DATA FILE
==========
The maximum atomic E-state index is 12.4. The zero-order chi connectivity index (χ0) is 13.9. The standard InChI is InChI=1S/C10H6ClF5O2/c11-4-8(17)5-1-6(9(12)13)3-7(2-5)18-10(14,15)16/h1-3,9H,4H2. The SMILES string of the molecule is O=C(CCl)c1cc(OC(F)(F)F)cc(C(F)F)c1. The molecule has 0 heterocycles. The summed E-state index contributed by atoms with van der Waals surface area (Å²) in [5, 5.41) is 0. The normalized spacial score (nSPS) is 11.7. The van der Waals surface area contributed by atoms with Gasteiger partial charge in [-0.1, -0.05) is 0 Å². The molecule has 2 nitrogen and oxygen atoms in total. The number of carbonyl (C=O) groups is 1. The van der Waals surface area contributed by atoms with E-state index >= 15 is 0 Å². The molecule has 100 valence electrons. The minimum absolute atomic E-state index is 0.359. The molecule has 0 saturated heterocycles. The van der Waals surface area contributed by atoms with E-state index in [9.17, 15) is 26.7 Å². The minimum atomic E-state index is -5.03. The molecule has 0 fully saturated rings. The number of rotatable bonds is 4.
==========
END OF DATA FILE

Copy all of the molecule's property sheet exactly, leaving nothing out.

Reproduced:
The maximum atomic E-state index is 12.4. The zero-order chi connectivity index (χ0) is 13.9. The standard InChI is InChI=1S/C10H6ClF5O2/c11-4-8(17)5-1-6(9(12)13)3-7(2-5)18-10(14,15)16/h1-3,9H,4H2. The SMILES string of the molecule is O=C(CCl)c1cc(OC(F)(F)F)cc(C(F)F)c1. The molecule has 0 heterocycles. The summed E-state index contributed by atoms with van der Waals surface area (Å²) in [5, 5.41) is 0. The normalized spacial score (nSPS) is 11.7. The van der Waals surface area contributed by atoms with Gasteiger partial charge in [-0.1, -0.05) is 0 Å². The molecule has 2 nitrogen and oxygen atoms in total. The number of carbonyl (C=O) groups is 1. The van der Waals surface area contributed by atoms with E-state index >= 15 is 0 Å². The molecule has 100 valence electrons. The minimum absolute atomic E-state index is 0.359. The molecule has 0 saturated heterocycles. The van der Waals surface area contributed by atoms with E-state index in [9.17, 15) is 26.7 Å². The minimum atomic E-state index is -5.03. The molecule has 0 fully saturated rings. The number of rotatable bonds is 4.